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Ok, I will admit it. I bought into it, even if I should have known better.
I'm sure some of you did as well. That is to say, we all believed that the 49ers would be big players in free agency. To be fair, there was a good amount of conventional wisdom to support this viewpoint. A brand new coach in Chip Kelly, whose system is a radical departure from that of his predecessor – which in turn implies that the front office needs to go out and stock the roster with the people that will make it work. Combine that with an existing roster with some sizeable holes in it and over $60 million in available cap room, you can logically see where this is heading. Big time free agency signings.
Excuse me, allow me to re-introduce you to Trent Baalke, who we all apparently forgot was the 49ers General Manager.
Baalke has made his name as one of the more frugal free agency spenders who isn't named Ted Thompson. There is sound logic and reasoning behind that as well. As we have seen in Day 1 of 2016 free agency, teams are tripping over themselves to sign talent that may or may not be worth it. Case in point, I like what I saw from Brock Osweiler last season, but $18 million a year? That is the result of a bidding war, plain and simple, the body of work on file doesn't seem to fit that price tag. Doug Martin? We already have Carlos Hyde on the roster, who if he can remain healthy and productive (big ifs), could command the same type of money down the road. Olivier Vernon? His five year, $85 million contract screams "renegotiation" two years from now. He would have been a nice fit, but if that is the kind of money it was going to take, I can understand why we didn't pull the trigger. Sean Smith was apparently a big time target for Baalke, but $10 million per year for an aging, solidly average corner who may have two good years left in him is a gamble, that worked initially with say, Carlos Rogers, but there is no assurance lightning will strike twice.
We all seemed to forget that big time spending in the first round of free agency just isn't Baalke's M.O. He is a general manager who places a premium on value, someone who prefers to find players who have underachieved, yet find a way to be productive in the 49ers system. Then, the team likes to build through the draft and place a priority on re-signing its own homegrown talent.
There is just one problem with that philosophy this year: there has to be some homegrown talent to re-sign in the first place.
The roster was decimated last year with the well documented early retirements, Aldon Smith's final meltdown, etc. The big priorities this off-season was NT Ian Williams (check), and Alex Boone, who I feel had little to no interest in returning to the team, no matter what money was thrown his way. Anquan Boldin, Phil Dawson and Reggie Bush are all examples of players who at this point are replaceable at a cheaper price, so it is unlikely that they will make a serious run at retaining their services.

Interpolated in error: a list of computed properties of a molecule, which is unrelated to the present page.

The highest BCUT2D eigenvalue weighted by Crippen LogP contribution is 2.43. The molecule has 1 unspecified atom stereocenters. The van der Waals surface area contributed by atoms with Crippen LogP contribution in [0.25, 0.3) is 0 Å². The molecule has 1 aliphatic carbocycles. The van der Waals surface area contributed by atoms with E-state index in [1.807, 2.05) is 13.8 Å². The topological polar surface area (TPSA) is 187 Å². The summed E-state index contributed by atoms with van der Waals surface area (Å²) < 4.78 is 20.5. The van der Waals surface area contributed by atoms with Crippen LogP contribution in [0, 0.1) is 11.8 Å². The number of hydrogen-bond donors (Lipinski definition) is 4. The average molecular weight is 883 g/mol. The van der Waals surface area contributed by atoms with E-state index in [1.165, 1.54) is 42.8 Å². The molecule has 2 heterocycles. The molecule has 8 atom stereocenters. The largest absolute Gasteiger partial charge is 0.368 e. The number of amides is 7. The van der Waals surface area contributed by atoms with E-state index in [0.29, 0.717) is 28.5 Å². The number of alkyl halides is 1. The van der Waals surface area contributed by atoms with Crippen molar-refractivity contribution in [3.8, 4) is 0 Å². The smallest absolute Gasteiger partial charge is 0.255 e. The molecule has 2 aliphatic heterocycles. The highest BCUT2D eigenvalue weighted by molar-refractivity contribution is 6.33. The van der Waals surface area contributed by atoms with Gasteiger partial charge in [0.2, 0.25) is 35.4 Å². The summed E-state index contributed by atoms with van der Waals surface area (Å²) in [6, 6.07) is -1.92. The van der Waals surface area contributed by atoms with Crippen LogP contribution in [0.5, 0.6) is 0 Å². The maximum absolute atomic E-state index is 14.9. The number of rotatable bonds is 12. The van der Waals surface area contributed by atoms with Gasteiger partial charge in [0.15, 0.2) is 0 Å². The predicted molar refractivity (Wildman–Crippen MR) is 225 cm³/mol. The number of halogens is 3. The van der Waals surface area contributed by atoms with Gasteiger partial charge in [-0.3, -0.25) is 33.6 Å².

So what is the big issue here? Is the team not seriously pursuing free agents, or are they being told thanks but no thanks by these prospects? If it is a case of the former, that is more of the same that we are familiar with in Baalke these past six years. That seems to be a highly questionable strategy, especially when it would seem that your job is on the line. Baalke seems to be following the idea that if he is to be damned, he is going to be damned for who he truly is. He isn't going to change his style now, even with his job on the line.
What about the latter? What if the team is now unable to attract the big time free agents, due to the perceived dysfunction that is running rampant through this organization? Normally $60 million in cap room will alleviate this, as players will generally go where the money is, but if players are being genuinely put off by the 49ers front office combined with the prospect of working for Chip Kelly, that is a major problem. It is a problem that is further exacerbated when the general manager is unwilling to pull the trigger in free agency. Agents may also be dissuading their clients from talking to the 49ers as they know Baalke's strategy well and can make more for their clients (and themselves) by shopping them elsewhere. These two issues may very well be turning San Francisco into Cleveland, from a player's perspective. Scary thought.
It would appear that Baalke is putting his stock once again into the second and third tiers of free agency, so 49er fans have to sit tight and watch this all unfurl, hoping that this move combined with the draft is going to fill all the spaces on the roster. I can see the team making a play for free agents such as Prince Amukamara, Jerrell Freeman, Casey Hayward, Nick Perry, Akiem Nicks, Jarvis Jenkins, Jahri Evans and Kelvin Beachum. All would fill spots and create some depth on the roster at a price that Baalke is willing to pay in free agency.
It remains to be seen if that price is ultimately Trent Baalke's job. Hold on tight faithful, this is shaping up to be an interesting ride. Trent Baalke is going to do what he always does. Shame on us for being surprised.